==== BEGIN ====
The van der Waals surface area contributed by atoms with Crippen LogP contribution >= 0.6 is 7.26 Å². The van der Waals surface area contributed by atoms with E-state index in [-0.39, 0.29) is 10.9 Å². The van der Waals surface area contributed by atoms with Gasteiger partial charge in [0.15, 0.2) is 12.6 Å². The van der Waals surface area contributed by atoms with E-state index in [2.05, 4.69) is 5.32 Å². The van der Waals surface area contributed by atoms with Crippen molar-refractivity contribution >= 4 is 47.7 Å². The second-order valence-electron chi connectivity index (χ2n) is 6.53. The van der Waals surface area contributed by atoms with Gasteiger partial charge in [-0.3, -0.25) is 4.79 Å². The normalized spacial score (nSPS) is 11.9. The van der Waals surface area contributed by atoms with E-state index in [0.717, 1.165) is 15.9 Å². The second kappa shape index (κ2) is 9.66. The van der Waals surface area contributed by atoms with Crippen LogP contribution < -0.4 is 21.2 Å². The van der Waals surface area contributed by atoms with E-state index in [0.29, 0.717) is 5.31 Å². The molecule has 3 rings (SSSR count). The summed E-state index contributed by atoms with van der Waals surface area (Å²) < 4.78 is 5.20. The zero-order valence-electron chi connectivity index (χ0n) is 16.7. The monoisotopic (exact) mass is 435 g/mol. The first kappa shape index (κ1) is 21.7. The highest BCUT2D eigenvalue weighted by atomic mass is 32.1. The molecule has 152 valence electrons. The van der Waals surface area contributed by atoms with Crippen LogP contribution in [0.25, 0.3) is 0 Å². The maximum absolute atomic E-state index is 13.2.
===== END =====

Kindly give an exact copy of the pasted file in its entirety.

The van der Waals surface area contributed by atoms with Crippen LogP contribution >= 0.6 is 7.26 Å². The van der Waals surface area contributed by atoms with E-state index in [-0.39, 0.29) is 10.9 Å². The van der Waals surface area contributed by atoms with Gasteiger partial charge in [0.15, 0.2) is 12.6 Å². The van der Waals surface area contributed by atoms with E-state index in [2.05, 4.69) is 5.32 Å². The van der Waals surface area contributed by atoms with Crippen molar-refractivity contribution >= 4 is 47.7 Å². The second-order valence-electron chi connectivity index (χ2n) is 6.53. The van der Waals surface area contributed by atoms with Gasteiger partial charge in [-0.3, -0.25) is 4.79 Å². The normalized spacial score (nSPS) is 11.9. The van der Waals surface area contributed by atoms with E-state index in [0.717, 1.165) is 15.9 Å². The second kappa shape index (κ2) is 9.66. The van der Waals surface area contributed by atoms with Crippen LogP contribution < -0.4 is 21.2 Å². The van der Waals surface area contributed by atoms with E-state index in [0.29, 0.717) is 5.31 Å². The molecule has 3 rings (SSSR count). The summed E-state index contributed by atoms with van der Waals surface area (Å²) < 4.78 is 5.20. The zero-order valence-electron chi connectivity index (χ0n) is 16.7. The monoisotopic (exact) mass is 435 g/mol. The first kappa shape index (κ1) is 21.7. The highest BCUT2D eigenvalue weighted by atomic mass is 32.1. The molecule has 152 valence electrons. The van der Waals surface area contributed by atoms with Crippen LogP contribution in [0.25, 0.3) is 0 Å². The maximum absolute atomic E-state index is 13.2.